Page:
On climate change, government-centric approach will hurt USA with unintended consequences
Climate change is real, and man-made emissions are indeed having an impact. However, many of the subsidies and regulations being proposed are costly and ineffective, benefiting the well-connected rather than the planet.
Take President Joe Biden’s expected moratorium on new oil and natural gas leases and drilling permits on federal lands. Western and Gulf Coast states, which rely on energy development for their economic life, would suffer. The decision would result in less supply, fewer jobs and less revenue coming into these states — money used to fund everything from public schools to conservation efforts.
Worse, all the economic costs of the moratorium would buy a change in the Earth’s temperature that’s practically unnoticeable. A climate model developed at the National Center for Atmospheric Research shows that eliminating all fossil fuel production on federal lands would avert 0.08 degrees Celsius of warming by 2100.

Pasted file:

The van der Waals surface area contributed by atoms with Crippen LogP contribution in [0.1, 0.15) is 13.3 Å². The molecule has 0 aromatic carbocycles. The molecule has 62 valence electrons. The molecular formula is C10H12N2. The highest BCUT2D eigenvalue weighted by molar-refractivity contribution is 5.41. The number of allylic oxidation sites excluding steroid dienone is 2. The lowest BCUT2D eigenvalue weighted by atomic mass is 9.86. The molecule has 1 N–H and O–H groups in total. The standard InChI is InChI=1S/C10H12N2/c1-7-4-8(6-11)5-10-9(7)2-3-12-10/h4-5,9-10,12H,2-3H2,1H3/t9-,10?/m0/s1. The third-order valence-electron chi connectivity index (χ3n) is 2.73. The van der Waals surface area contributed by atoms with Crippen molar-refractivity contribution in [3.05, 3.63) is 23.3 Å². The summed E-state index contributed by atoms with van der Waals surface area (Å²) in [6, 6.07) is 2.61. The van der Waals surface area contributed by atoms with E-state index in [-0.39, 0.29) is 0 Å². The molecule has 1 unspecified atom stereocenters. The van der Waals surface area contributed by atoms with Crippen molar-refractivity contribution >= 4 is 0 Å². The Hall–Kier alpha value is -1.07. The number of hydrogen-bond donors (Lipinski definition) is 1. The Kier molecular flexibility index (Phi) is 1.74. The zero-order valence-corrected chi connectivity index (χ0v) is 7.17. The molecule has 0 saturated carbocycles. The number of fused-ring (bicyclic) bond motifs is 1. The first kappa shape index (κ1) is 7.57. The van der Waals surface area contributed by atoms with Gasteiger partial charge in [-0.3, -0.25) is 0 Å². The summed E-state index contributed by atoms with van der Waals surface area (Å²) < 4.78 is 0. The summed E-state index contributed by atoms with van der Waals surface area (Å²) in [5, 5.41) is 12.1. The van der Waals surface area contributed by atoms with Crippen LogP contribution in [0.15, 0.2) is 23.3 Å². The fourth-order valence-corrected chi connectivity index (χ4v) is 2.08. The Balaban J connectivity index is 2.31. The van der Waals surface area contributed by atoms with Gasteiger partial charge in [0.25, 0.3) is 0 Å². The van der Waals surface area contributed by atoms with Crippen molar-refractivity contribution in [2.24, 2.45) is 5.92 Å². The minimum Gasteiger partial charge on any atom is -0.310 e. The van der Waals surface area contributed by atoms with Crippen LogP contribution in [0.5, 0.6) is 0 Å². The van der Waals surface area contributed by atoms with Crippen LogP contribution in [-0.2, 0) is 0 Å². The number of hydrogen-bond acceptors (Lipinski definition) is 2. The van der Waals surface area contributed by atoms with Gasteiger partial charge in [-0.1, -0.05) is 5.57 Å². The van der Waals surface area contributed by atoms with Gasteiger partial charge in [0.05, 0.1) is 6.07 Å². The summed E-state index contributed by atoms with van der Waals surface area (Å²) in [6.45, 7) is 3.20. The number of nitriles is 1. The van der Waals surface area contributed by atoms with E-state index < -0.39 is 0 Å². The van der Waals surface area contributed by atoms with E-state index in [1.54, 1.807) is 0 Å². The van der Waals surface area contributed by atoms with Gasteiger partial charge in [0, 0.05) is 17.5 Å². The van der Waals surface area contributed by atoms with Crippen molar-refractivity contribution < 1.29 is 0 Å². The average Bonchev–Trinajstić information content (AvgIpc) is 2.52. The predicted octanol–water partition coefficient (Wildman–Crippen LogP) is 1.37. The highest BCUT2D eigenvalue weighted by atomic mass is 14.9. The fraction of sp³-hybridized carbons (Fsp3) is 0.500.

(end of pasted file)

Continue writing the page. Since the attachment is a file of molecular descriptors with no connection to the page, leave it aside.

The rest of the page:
Further, policies that restrict or prohibit natural resource extraction in the United States will not stop or substantially change the global consumption of these resources. Instead, production will shift to places where the standards are not as rigorous, increasing emissions in the process.
This administration’s recent energy actions represent a broader concern with a government-centric approach. They will result in higher prices and are fraught with unintended consequences.
In fact, even if the United States were to achieve a net-zero emissions target at the sacrifice of higher energy bills and a weaker economy, the climate benefit would be minimal, as America constitutes a relatively small percentage of global emissions.
The Paris Agreement does little to change this, as major emitting developing countries have free reign to emit well into the future without meaningfully changing their behavior.
A more effective way for the government to lead is to get out of the way. Reforms should focus on breaking down barriers to innovation, providing timelier permitting for new, cleaner energy projects and reducing trade barriers that stunt the adoption of more efficient technologies. We need economic freedom, not more restrictions.
By Nick Loris
Nicolas Loris is the deputy director of The Heritage Foundation’s Roe Institute for Economic Policy Studies.